Day 25-28 – Participants in the Stonewall Riots

Day 25-28 – Participants in the Stonewall Riots
June 28th, 1969 – Start of the Stonewall Riots

Fifty-one years ago, marked day one of the multi-day rebellion known as the Stonewall Riots. As the larger society learns more about that historic night, some important names have become more recognizable. People like Sylvia Rivera and Marsha P. Johnson have received significant media attention, and there’s nothing that I can add to their unique and powerful stories. Sadly, they’re no longer with us. Today, I want to highlight three veterans of that historic night that are still with us. We should take time to give these individuals our thanks and praises now, rather than in memoriam. In keeping with the theme of this month, I am only highlighting a few BIPOC, but there are so many more people to explore. And if you missed it, go back to Day 18 to read my bio of Stormé DeLarverie, who was also at Stonewall.

Miss Major Griffin-Gracy

Miss Major Griffin-Gracy, is a longtime community leader and trans activist. She was born in the South Side of Chicago, and as a teenager participated in drag balls. Facing violence and homelessness, Griffin-Gracy resorted to theft to support herself. Seeking a more welcoming environment, and after being expelled from two colleges for wearing dresses, she made her way to New York City in the 1960s. At Stonewall, she was struck by the police and has said that while in prison, a corrections officer broke her jaw. In the early 1970s, Griffin-Gracy was incarcerated for various burglaries. Upon her release, she moved to California to become involved in AIDS activism and LGBT rights causes. In 2005, Miss Major joined the California based Trans Gender Variant and Intersex Justice Project (TGIJP), and she retired as Executive Director in 2015. After retirement, she founded the Griffin-Gracy Educational Retreat and Historical Center, more commonly known as the House of GG. The 2016 documentary MAJOR! Highlights her life and legacy. In July of 2019, Miss Major was hospitalized after suffering a stroke. Miss Major Griffin-Gracy is still here and still fighting.

Christina Hayworth
There’s a photograph by Luis Carle in the Smithsonian’s National Portrait Gallery of Sylvia Rivera and it is said to be the first time the Smithsonian acquired and displayed a portrait of a trans person. In the same photograph are two other trans women, her partner Julia Murray, and activist Christina Hayworth. Born in Puerto Rico, Hayworth served in the U.S. Army and Vietnam War, obtaining the rank of Colonel before she retired. Following the Stonewall Riots she worked in New York and Puerto Rico as an activist and journalist. For a time, she was the Latin American ambassador to the Stonewall Veterans Association. She was the founder of the island’s first Puerto Rican Pride Parade in 2003. The 2010s were difficult for Hayworth. In 2013 she was homeless, and was taken in by an anti-LGBTQ minister. She eventually found housing and shelter with family and friends, but as of today (2020), her whereabouts are unknown.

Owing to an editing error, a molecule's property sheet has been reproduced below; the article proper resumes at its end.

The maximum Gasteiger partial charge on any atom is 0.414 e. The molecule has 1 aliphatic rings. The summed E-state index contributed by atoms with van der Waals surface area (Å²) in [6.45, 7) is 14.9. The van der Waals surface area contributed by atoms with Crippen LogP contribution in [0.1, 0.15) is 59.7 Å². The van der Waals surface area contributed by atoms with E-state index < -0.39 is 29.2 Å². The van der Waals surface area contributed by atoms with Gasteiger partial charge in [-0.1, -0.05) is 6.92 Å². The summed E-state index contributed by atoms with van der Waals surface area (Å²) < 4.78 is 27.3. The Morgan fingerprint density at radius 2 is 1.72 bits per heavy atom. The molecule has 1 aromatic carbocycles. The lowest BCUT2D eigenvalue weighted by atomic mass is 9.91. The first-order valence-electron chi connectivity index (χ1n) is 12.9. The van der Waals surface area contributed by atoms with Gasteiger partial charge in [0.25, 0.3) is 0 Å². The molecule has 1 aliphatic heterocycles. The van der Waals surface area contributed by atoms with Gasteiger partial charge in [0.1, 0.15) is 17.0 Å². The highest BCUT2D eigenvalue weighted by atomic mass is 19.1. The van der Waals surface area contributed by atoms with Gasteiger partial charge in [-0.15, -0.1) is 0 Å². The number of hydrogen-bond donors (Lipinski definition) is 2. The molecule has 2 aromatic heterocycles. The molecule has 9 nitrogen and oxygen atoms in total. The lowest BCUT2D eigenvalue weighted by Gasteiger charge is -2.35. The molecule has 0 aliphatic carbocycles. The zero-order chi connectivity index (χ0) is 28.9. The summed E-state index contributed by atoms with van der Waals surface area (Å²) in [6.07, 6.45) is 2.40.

Rev. Magora Kennedy

When Magora Kennedy was a teenager, her mother gave her two choices to cure her of her homosexuality, get married or be placed in a mental institution. She was married at 14 years old. Born and raised in upstate New York, Magora attended Boston University and Yale Divinity School. She became a minister and teacher, and later came out as a lesbian and divorced her husband. In 1969, she was in Manhattan with a group of girlfriends attending a memorial for Judy Garland. Kennedy, like hundreds of other queer people, heard the radio announcements about the developing Stonewall uprising. Instead of driving home, they went to participate in the riots, with Kennedy still wearing her minister’s collar. She continued with activism work in Boston and New York, focusing on LGBT rights and prison/police reform. She’s considered the Chaplain of the Stonewall Veterans Association. In the 1980s, Rev. Kennedy began to shift her spiritual focus, incorporating more African elements into her ministry. As an elder, Rev. Kennedy is involved in SAGE, an advocacy organization and community center that provides and supports LGBT seniors.

For More Information:

Advocacy & Services for LGBT Elders:,

Stonewall Veterans Association:

View the work of Luis Carle:…/…/

Raquel Willis Interview with Miss Major:

Watch Major!:…/B079H7TSVN

House of GG:

�Interview with Magora Kennedy and other Stonewall Veterans:

The Stonewall You Know Is a Myth. And That’s O.K. | NYT Celebrating Pride

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